Unlike dog parents, who have to remember leashes, harnesses, treat pouches, and even rain boots when their pup needs a bathroom break, cat owners have it much easier with litter boxes. Well, that is if your cat even wants to use it. What works for one cat might not work for another, explains Dr. Rebecca Greenstein, the veterinary medical adviser for pet-sitter site Rover. “This is true for everything from treats to toys to litter and litter boxes.” As Stray Cat Social Club founder Scott Bleicher previously told us, “Just like people, they want to be comfortable when nature calls” — but they’d prefer to do so without getting their paws dirty. For their owners, litter boxes can be rife with problems, including odors and dust. But those issues can be fixed with the right cat litter.
There are tons of options out there, which makes finding the right one tricky — especially when many are marketed as odor-controlling or formulated with clay. Jessica Herman, a veterinarian with Fuzzy Pet Health, echoes Greenstein in saying that cats are “very finicky creatures,” meaning that “it can take trial by error to figure out what type of litter your feline friend will enjoy.” She even suggests leaving out boxes with different litters to see what your cat prefers. But for most cats and their owners, a clumping litter is the best option, according to Carly Fox, a staff doctor at Animal Medical Center. “It allows for easy removal of urine and feces and you don’t have to dump the whole box of litter — just scoop up the part that’s soiled and then replace as needed,” Fox says, adding that studies have shown cats prefer unscented, clumping litter.
So avoid litter that promises an odor-masking scent. Those can be a turnoff because cats have a very acute sense of smell, which is why many experts say the best way to avoid a stinky box is through regular scooping. “Don’t make your litter work hard to control odors,” says Nora Wood, an adoption-event coordinator with Anjellicle Cats cat rescue. “Scoop every chance you get regardless of whatever type you are using.” Laura Pletz, a veterinarian and scientific services manager for Royal Canin, agrees that unscented is best for many cats. “I find that most cats like the finer, clumping litters as well,” she says. This was seconded by Dr. Zay Satchu, chief veterinary officer at Bond Vet, who also adds that it isn’t the end of the world if you don’t have a small-size litter: “They will also be partial to use what they have been trained to use.” Cats are creatures of habit, after all.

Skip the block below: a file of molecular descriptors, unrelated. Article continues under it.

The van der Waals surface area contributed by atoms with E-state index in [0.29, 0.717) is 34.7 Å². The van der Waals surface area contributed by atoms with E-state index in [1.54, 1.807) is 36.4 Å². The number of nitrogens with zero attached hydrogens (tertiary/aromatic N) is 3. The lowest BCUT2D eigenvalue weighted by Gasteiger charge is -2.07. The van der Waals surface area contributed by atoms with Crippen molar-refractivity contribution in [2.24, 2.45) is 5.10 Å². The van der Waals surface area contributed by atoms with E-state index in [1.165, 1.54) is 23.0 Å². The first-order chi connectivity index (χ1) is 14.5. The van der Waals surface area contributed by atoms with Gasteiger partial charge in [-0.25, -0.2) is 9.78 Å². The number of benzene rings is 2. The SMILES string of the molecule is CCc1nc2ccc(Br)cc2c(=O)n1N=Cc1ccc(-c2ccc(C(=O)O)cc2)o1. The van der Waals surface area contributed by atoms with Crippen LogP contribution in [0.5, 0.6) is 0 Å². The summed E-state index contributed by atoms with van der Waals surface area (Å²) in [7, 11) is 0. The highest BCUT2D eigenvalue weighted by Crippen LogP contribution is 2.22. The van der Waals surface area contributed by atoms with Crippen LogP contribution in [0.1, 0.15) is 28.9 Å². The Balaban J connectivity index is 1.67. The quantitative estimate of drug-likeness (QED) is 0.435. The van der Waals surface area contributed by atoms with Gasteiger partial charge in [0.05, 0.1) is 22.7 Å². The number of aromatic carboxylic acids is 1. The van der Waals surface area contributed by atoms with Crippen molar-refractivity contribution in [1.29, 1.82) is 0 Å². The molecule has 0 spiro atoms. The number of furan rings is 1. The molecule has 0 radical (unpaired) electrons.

As Cathy Bosley, a certified feline training-and-behavior specialist and administrative assistant at the Best Friend Animals Society Sanctuary’s Cat World, puts it: “No one really enjoys using porta-potties, and if the litter box is not cleaned regularly, that is how it smells to a cat.” Still, some litters are better than others at controlling odor, minimizing dust, and appealing to picky kitties. Below, our panel of experts break down the best litters for all types of cats.
Best overall cat litter
Unscented, clumping, and made from corn kernels, World’s Best lives up to its name and is a favorite of both Bosley and Kerrie McKeon, resident cat expert at the animal welfare and adoption organization Bideawee. McKeon likes that it doesn’t produce as much dust as other litters and that it’s long-lasting. “It’s clumping, it’s natural, and I have asthma and allergies and it doesn’t set anything off for me,” she says. “If you scoop it morning and night, a bag gets you through quite a while.” Bosley agrees, saying that of all the litters her shelter has tried, World’s Best “cuts down on the odors best.”
[Editor’s note: you can also find the 15-pound version of this litter at Target.]
Best lightweight cat litter
Because she has three litter boxes at home, Angie Krause, a holistic veterinarian and consultant for I and Love and You pet food, really likes that this lightweight litter is easy to maneuver. While her cats — one in renal failure and another with irritable bowel disease — use the litter box more than most, she says this litter is just as good for owners of healthier cats who simply don’t want to lug around heavy bags of litter. This also offers “the best odor control” of a lightweight litter, according to Krause. Tidy Cats is a convenient option for veterinarian Elizabeth Bales who reaches for the brand at her local shops. Bosley is another fan of Tidy Cats litter because it’s unscented and won’t bother cats with allergies.
Best cat litter for litter-box training